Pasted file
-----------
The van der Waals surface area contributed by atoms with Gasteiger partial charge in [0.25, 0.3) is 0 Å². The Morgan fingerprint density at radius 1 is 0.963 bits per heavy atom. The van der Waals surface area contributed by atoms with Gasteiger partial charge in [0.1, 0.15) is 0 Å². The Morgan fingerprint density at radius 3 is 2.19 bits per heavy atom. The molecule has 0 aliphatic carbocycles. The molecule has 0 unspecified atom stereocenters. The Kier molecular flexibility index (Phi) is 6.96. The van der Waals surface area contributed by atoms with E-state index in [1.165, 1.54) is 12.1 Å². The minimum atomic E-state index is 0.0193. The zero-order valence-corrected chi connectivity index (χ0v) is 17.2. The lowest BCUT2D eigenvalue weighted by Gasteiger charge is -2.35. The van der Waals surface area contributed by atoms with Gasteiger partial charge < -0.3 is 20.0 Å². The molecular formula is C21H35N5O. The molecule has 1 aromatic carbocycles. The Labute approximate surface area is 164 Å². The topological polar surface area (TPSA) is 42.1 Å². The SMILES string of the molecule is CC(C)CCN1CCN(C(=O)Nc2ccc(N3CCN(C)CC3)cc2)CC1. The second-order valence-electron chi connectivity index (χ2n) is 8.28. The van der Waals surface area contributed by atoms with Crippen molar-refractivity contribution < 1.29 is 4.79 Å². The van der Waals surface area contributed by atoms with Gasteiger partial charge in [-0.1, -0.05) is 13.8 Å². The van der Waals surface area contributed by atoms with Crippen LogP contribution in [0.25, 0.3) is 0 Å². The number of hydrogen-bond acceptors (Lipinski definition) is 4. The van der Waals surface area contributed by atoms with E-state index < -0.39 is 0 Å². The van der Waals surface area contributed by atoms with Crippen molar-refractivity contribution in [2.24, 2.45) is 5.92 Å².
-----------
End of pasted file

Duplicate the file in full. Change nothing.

The van der Waals surface area contributed by atoms with Gasteiger partial charge in [0.25, 0.3) is 0 Å². The Morgan fingerprint density at radius 1 is 0.963 bits per heavy atom. The van der Waals surface area contributed by atoms with Gasteiger partial charge in [0.1, 0.15) is 0 Å². The Morgan fingerprint density at radius 3 is 2.19 bits per heavy atom. The molecule has 0 aliphatic carbocycles. The molecule has 0 unspecified atom stereocenters. The Kier molecular flexibility index (Phi) is 6.96. The van der Waals surface area contributed by atoms with E-state index in [1.165, 1.54) is 12.1 Å². The minimum atomic E-state index is 0.0193. The zero-order valence-corrected chi connectivity index (χ0v) is 17.2. The lowest BCUT2D eigenvalue weighted by Gasteiger charge is -2.35. The van der Waals surface area contributed by atoms with Gasteiger partial charge < -0.3 is 20.0 Å². The molecular formula is C21H35N5O. The molecule has 1 aromatic carbocycles. The Labute approximate surface area is 164 Å². The topological polar surface area (TPSA) is 42.1 Å². The SMILES string of the molecule is CC(C)CCN1CCN(C(=O)Nc2ccc(N3CCN(C)CC3)cc2)CC1. The second-order valence-electron chi connectivity index (χ2n) is 8.28. The van der Waals surface area contributed by atoms with Crippen molar-refractivity contribution < 1.29 is 4.79 Å². The van der Waals surface area contributed by atoms with Gasteiger partial charge in [-0.1, -0.05) is 13.8 Å². The van der Waals surface area contributed by atoms with Crippen LogP contribution in [0.25, 0.3) is 0 Å². The number of hydrogen-bond acceptors (Lipinski definition) is 4. The van der Waals surface area contributed by atoms with E-state index < -0.39 is 0 Å². The van der Waals surface area contributed by atoms with Crippen molar-refractivity contribution in [2.24, 2.45) is 5.92 Å².